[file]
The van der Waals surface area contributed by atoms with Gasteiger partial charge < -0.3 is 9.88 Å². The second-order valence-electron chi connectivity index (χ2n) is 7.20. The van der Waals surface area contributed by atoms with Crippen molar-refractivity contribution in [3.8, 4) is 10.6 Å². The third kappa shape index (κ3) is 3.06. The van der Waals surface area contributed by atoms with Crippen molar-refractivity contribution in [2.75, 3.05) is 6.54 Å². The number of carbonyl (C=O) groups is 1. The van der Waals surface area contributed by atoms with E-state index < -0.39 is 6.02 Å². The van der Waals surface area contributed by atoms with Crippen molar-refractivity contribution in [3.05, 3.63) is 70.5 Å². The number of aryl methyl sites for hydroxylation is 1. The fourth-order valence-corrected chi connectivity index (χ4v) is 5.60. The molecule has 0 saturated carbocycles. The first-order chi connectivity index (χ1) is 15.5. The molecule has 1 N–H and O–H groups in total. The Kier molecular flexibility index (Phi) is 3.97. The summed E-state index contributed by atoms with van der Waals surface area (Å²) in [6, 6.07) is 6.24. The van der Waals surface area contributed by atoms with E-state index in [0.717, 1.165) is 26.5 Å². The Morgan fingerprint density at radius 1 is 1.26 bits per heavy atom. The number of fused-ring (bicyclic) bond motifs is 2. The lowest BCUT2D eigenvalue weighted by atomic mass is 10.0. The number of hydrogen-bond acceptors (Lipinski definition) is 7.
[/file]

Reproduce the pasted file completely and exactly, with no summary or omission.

The van der Waals surface area contributed by atoms with Gasteiger partial charge < -0.3 is 9.88 Å². The second-order valence-electron chi connectivity index (χ2n) is 7.20. The van der Waals surface area contributed by atoms with Crippen molar-refractivity contribution in [3.8, 4) is 10.6 Å². The third kappa shape index (κ3) is 3.06. The van der Waals surface area contributed by atoms with Crippen molar-refractivity contribution in [2.75, 3.05) is 6.54 Å². The number of carbonyl (C=O) groups is 1. The van der Waals surface area contributed by atoms with E-state index < -0.39 is 6.02 Å². The van der Waals surface area contributed by atoms with Crippen molar-refractivity contribution in [3.05, 3.63) is 70.5 Å². The number of aryl methyl sites for hydroxylation is 1. The fourth-order valence-corrected chi connectivity index (χ4v) is 5.60. The molecule has 0 saturated carbocycles. The first-order chi connectivity index (χ1) is 15.5. The molecule has 1 N–H and O–H groups in total. The Kier molecular flexibility index (Phi) is 3.97. The summed E-state index contributed by atoms with van der Waals surface area (Å²) in [6, 6.07) is 6.24. The van der Waals surface area contributed by atoms with E-state index in [0.717, 1.165) is 26.5 Å². The Morgan fingerprint density at radius 1 is 1.26 bits per heavy atom. The number of fused-ring (bicyclic) bond motifs is 2. The lowest BCUT2D eigenvalue weighted by atomic mass is 10.0. The number of hydrogen-bond acceptors (Lipinski definition) is 7.